‘Body positivity’ takes on a whole new meaning

Mental Health

The phrase has been with us for years, and was recently added to the Oxford English Dictionary, but the debate around the subject is only just getting started

You’ve probably encountered the term ‘body positivity’ over the past few years. It’s a phrase that has been propelled to the forefront of cultural conversations, sparking critical discussions around poor body image in our society. Now, the term has been added to the dictionary.

‘Body positivity’ was among 1,400 new words, sub-entries, and revisions introduced to the Oxford English Dictionary in its March 2021 update. The update, which included the addition of ‘body-shaming’ and ‘fat-shaming’ to the roster, reflects a growing recognition of the dangers that exclusionary body ideals pose to our mental health.

A 2020 survey by the Women and Equalities Committee found that 62% of women feel negatively about their bodies. Pressures from diet culture, exposure to heavily edited and sexualised images, and a lack of visual representation of diverse body types, were all cited as causes of low self-esteem.

With more than 16 million posts shared under the ‘body positive’ hashtag on Instagram, the term has united people across the globe in retaliation against toxic societal expectations to look and behave a certain way.

“Awareness of the harms associated with the pressure to conform to narrow and restrictive beauty norms certainly predate social media,” Fiona McPherson, senior editor at the OED, tells me. “But it is fair to say that social media has provided an avenue for people – especially women – to challenge this, as well as being a vehicle for the perpetuation of such standards.”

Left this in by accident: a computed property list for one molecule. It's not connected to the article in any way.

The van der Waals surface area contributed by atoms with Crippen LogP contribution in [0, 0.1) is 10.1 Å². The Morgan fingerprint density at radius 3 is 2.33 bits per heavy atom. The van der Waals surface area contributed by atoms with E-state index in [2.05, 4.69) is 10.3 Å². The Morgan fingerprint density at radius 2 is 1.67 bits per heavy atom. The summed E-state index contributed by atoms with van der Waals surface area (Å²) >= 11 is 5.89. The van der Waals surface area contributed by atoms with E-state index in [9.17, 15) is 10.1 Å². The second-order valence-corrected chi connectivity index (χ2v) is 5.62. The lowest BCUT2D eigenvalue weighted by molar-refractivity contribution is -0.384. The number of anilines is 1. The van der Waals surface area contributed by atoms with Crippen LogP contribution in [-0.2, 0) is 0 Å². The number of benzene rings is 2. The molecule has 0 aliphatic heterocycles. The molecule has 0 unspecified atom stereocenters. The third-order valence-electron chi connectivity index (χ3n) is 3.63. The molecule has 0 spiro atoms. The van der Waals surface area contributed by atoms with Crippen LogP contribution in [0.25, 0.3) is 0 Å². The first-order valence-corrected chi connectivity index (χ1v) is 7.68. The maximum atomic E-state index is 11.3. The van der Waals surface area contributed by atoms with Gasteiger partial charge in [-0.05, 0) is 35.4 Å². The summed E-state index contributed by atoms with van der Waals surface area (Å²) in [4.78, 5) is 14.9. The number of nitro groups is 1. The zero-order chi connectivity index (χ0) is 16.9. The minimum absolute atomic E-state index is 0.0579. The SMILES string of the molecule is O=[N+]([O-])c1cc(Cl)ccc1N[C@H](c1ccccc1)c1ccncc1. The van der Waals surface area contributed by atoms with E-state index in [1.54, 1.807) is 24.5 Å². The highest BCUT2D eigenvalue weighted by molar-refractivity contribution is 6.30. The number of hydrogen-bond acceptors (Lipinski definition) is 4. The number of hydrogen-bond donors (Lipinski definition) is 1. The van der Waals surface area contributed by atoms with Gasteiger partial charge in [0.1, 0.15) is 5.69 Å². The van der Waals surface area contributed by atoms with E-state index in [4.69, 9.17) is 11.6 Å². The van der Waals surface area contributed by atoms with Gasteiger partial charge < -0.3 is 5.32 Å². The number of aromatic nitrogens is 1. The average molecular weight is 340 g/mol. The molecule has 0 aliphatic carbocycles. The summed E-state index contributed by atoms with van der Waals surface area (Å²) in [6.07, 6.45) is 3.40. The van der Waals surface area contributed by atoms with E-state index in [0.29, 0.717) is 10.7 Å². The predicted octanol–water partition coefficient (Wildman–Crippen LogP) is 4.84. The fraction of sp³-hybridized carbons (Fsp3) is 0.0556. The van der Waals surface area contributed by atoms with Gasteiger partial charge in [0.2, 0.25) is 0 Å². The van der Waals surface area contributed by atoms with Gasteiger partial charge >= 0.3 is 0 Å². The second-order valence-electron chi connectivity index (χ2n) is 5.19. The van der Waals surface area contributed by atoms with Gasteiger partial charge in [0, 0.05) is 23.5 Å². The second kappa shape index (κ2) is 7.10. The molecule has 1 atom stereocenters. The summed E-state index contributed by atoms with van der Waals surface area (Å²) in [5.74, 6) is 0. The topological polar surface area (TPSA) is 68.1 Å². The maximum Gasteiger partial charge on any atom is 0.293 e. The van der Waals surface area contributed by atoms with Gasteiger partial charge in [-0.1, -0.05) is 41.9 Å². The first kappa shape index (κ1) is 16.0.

The OED defines ‘body positivity’ as an ‘acceptance and appreciation of the human body, especially one’s own,’ and ‘the promotion and celebration of a realistic body image’ – principles we all should champion.

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Where does ‘body positivity’ come from?

‘Body positivity’ owes much of its current prominence to the fat acceptance movement, which originated in the 1960s. Fat activists campaigned to end anti-fat discrimination, and to liberate fat bodies from weight stigma.

During the late 2000s and early 2010s, the term ‘body positivity’ was integrated into fat acceptance rhetoric, gaining momentum among digital communities, led predominantly by plus-size women of colour.

Although most discussions of ‘body positivity’ did, and still do, emphasise the rejection of appearance norms, evidence from the term’s past usage also reflect a broader focus on combating all forms of bodily shame and stigma.

“The earliest example, from 1994, uses the term in the context of feeling comfortable with physical intimacy and displays of affection, rather than with one’s appearance” explains Fiona McPherson. “We see early examples, too, which show the term is associated with the feminist and gay rights movement, and has to do with a rejection of the social shaming of physical behaviour, anatomy, and processes.”

Body image is influenced by myriad social expectations prescribing what makes a ‘good’ body. These expectations are also embedded in wider forms of discrimination, including racism, sexism, colourism, and ableism.

“It’s important to discuss body image through an intersectional lens, to consider the layered and interacting appearance pressures that individuals and groups experience” says Dr Nadia Craddock, a researcher at the Centre of Appearance Research. She tells me that, although having an appearance that does not conform to societal appearance standards doesn’t mean a person cannot have a positive body image, being subject to discrimination and prejudice based on one’s appearance increases the risk of negative body image.